The Basics of Search Engine Optimisation for Small Business

Everybody knows that ranking high on the popular search engines like Google and Bing is important, but many small businesses aren’t sure how to go about optimising their websites to get that elusive first page listing. Read on to find out the fundamental basics of search engine optimisation (SEO) that every small business owner should know.

You Can Get Blacklisted By Google

Search engines care most about the user experience when determining page rankings and they are constantly evolving their systems and algorithms to be able to make sure that people can find what they are looking for. If Google – or any of the other search engines – think that you’ve used unscrupulous methods to try to boost your SEO rankings, your website will be pulled from their directory which means unless people know the URL, they’re not going to find it. Don’t be tempted to fall for the unbelievably cheap SEO services that guarantee your website will be #1. If you need assistance with optimising your website or social media profiles for SEO, contact a reputable, experienced company like Simple who can devise an integrated solution that isn’t going to get your website banned.

Content Is Most Important

Your website content needs to be well written, and above all else, relevant for the particular search term that your visitors typed into the search bar. You need to provide quality, regularly updated content that has been developed with what the end user is looking for in mind. This is crucial not just for higher search engine rankings, but also for your own conversions. There is no point getting to one of the top search engine positions only to have people leave your site because they couldn’t find the information they were looking for or complete the function they wanted to.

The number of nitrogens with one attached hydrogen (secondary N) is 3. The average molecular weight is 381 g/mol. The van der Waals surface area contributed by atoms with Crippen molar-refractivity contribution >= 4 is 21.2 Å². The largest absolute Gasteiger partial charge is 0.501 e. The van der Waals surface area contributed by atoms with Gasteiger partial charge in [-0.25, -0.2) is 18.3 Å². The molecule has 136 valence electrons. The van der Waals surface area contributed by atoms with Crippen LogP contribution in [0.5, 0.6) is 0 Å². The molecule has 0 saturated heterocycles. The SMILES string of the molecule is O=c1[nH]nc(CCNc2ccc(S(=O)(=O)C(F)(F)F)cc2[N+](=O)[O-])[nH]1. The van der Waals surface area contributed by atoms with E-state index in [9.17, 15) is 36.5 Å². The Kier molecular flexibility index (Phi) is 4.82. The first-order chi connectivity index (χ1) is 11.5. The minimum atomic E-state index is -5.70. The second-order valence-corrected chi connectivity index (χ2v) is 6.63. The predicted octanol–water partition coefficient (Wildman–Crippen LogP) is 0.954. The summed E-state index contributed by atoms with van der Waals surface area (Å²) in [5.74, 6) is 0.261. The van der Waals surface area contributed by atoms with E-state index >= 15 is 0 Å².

You Need To Think Local

Up to 1 in 3 searches on Google are for a specific place or location. Unless you operate a genuinely global business, you need to target your SEO for the locations you trade in or your customers live when you’re doing your keyword research – for example, “Sydney Thai Restaurants”, not just “Thai Restaurants”. Make sure that your address and a local telephone number is listed on each page (for example, in the header or the footer as text) and include a map on the “contact” page.

You Need To Think About Mobile Users

Mobile and tablets are set to be the dominant way that most people access information online, so it is crucial that your SEO – and website design/content strategy – initiatives are also optimised for these people. Short and sweet is definitely key here. People aren’t going to search for a long phrase or want to read through what seems like a wall of text to find what they’re looking for.

SEO doesn’t have to be a difficult or expensive process, but it does need to be done well.

What is your best tip for a business wanting to boost their website’s SEO?